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China Orders New Drive to Prevent Unapproved Births

February 16, 1988|DAVID HOLLEY | Times Staff Writer

BEIJING — After several years of relatively relaxed enforcement of China's family planning policies, officials Monday announced a new crackdown aimed at preventing unapproved births.

Liang Jimin, director of the State Family Planning Commission's general office, said at a press conference that the action is necessary because China is in the midst of a baby boom.

He outlined a series of steps aimed at increasing the pressure on officials and families to adhere to China's decade-old policy of one child per couple.

Local government cadres "who implement the family planning policies well will get benefits," Liang said. "Those who do not do well will not get benefits, and will even be punished."

Women will be encouraged to sign contracts promising to have only one child, or in some cases work units will sign contracts containing specific birth targets, Liang said.

"Grass-roots organizations will be required to sign contracts with child-bearing women, and various social insurances should be provided for those who have done family planning," Liang went on.

He said that permission to bear a second child may be granted to some women in the countryside in exceptional cases, but generally speaking there should be strict controls against second births.

China's population policy allows exceptions in cases where a first-born child is handicapped. Members of minority groups, who live primarily in underpopulated border regions, are also allowed to have more than one child.

In recent years, officials have sought to use heavy fines to discourage unauthorized births. But as rural economic reforms have brought new prosperity to the countryside, this threat has lost some of its deterrent force.

Liang said that 22 million babies were born in 1987, helping to boost the population by the end of the year to 1.07 billion. The population growth rate, which had been lowered to 1.1% per year in 1985, was 1.4% in 1986 and 1987, he said, but China still hopes to be able to limit its population to no more than 1.2 billion in the year 2000.

The increased number of births over the last two years largely reflects an earlier baby boom that began in 1962, he said. This year China will have 297 million women of child-bearing age, an increase of 8 million over last year's total, he said.

Earlier Marriages

The current baby boom also reflects other factors, including earlier marriages, Liang said. Unlike the past, when most women were in their late 20s before giving birth, most women are now having children while between the ages of 20 and 24, he said.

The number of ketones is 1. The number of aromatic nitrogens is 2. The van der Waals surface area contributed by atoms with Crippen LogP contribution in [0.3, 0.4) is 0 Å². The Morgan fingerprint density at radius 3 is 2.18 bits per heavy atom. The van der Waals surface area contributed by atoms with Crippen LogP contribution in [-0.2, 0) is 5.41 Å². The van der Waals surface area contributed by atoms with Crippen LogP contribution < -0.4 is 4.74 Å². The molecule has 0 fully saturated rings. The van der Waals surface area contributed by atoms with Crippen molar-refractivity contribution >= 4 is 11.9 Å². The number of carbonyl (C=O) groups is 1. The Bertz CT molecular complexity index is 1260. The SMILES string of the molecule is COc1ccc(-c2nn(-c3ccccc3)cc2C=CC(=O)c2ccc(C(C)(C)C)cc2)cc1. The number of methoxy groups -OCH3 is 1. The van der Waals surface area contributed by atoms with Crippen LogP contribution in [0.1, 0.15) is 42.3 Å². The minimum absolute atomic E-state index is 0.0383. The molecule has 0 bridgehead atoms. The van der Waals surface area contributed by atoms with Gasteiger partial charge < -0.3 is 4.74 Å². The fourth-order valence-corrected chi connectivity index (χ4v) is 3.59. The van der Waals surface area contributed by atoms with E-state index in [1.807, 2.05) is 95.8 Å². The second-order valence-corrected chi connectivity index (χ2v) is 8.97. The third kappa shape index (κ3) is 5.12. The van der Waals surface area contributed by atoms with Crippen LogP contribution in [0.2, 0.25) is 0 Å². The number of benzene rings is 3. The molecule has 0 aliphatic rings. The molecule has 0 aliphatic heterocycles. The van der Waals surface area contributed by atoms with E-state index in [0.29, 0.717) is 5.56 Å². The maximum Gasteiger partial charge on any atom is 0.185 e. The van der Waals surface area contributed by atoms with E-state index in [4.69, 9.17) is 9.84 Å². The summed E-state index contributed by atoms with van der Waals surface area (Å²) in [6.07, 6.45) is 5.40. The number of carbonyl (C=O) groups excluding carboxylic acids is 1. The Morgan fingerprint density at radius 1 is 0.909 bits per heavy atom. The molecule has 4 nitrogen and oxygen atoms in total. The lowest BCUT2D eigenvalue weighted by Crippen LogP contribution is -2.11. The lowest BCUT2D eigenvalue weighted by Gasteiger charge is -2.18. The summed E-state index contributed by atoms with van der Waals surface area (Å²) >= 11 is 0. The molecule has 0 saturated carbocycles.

Women of child-bearing age will be urged to use contraceptive methods more effectively, Liang said, and population education will also be emphasized in high schools.

In recent years, some critics in the United States and other countries have charged that China's family planning policies often led to forced abortions. Chinese officials have insisted that voluntary compliance is achieved through education and a variety of incentives and disincentives and that women are not forced to have abortions.

Shen Guoxiang, deputy director of the Family Planning Commission office, who also spoke at the press conference, was asked whether placing greater responsibility on local cadres to enforce the one-child limit might lead to forced abortions.

No Abortion Indicator

"We are not going to take the number of abortions done as one of the indicators" of whether cadres have done their jobs well, Shen replied.

Liang also announced that China will conduct a survey of more than 2 million people later this year to gather more accurate information about patterns of contraceptive use, fertility rates and population growth rates.

"The purpose is to enable us to gather reliable data that will be helpful in understanding the influences that such elements as population policy, population shifts and economy and culture have on the birthrate," he said.

China announced last month that five provinces--Zhejiang, Guangdong, Fujian, Qinghai and Yunnan--had recently issued regulations aimed at enforcing stricter family planning rules among self-employed persons and laborers who have moved to cities from the countryside.

"Supervision of the size of their families has been inadequate because of their mobility and a lack of proper regulatory measures," the official China Daily reported in an article about the new regulations.

"Priority in granting (private business) licenses and job opportunities will be given to those who marry late and have only one child. Those who have an unplanned second, third or fourth child will be fined at least 1,500 yuan (about $400) for each unplanned baby."

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